You are here

One-Room Schoolhouse Museum

-A A +A
1871, 1963. Southeast of Hardway Hall
  • (West Virginia Collection within the Carol M. Highsmith Archive, Library of Congress, Prints and Photographs Division)

Nestled in a wooded glade below Hardway Hall, this little one-room schoolhouse, a simple rectangular block measuring 23 feet by 26 feet, adds a charmingly old-fashioned architectural note to the campus. Built in 1871 as the Snodgrass School, it originally stood at Rymer, twenty-eight miles away in the western part of Marion County. It was taken down in sections and rebuilt at the college in 1963 as a West Virginia Centennial project. A small shedroofed porch protects the entrance, and a tiny belfry presides over the gable of a standingseam metal roof. Furnishings typical of oneroom schools, including a potbellied stove, provide an authentic flavor inside. One of the oldest remaining elementary schools built after West Virginia was created, this is also one of the most authentic of the state's one-room schoolhouses that have been preserved and rehabilitated.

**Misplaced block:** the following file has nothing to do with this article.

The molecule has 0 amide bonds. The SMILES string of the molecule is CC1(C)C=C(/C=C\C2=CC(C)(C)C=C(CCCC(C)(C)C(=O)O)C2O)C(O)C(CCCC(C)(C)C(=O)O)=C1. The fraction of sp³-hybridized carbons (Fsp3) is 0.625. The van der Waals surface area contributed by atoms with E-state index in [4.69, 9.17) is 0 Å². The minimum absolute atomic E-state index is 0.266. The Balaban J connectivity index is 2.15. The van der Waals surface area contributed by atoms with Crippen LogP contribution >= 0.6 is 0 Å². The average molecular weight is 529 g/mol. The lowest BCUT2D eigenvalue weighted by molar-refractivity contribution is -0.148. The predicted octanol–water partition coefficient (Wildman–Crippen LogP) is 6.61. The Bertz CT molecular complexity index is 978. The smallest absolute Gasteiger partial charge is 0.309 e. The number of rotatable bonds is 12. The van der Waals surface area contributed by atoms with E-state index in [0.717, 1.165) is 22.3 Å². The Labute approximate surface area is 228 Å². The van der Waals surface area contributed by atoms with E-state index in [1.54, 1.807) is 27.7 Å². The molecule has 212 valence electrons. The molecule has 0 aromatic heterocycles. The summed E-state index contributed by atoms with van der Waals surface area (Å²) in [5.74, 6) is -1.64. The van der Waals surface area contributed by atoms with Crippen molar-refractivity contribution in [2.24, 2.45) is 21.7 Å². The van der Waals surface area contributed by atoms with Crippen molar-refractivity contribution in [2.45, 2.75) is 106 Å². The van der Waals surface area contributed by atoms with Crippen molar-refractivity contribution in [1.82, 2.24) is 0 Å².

Writing Credits

S. Allen Chambers Jr.


What's Nearby


S. Allen Chambers Jr., "One-Room Schoolhouse Museum", [Fairmont, West Virginia], SAH Archipedia, eds. Gabrielle Esperdy and Karen Kingsley, Charlottesville: UVaP, 2012—,

If SAH Archipedia has been useful to you, please consider supporting it.

SAH Archipedia tells the story of the United States through its buildings, landscapes, and cities. This freely available resource empowers the public with authoritative knowledge that deepens their understanding and appreciation of the built environment. But the Society of Architectural Historians, which created SAH Archipedia with University of Virginia Press, needs your support to maintain the high-caliber research, writing, photography, cartography, editing, design, and programming that make SAH Archipedia a trusted online resource available to all who value the history of place, heritage tourism, and learning.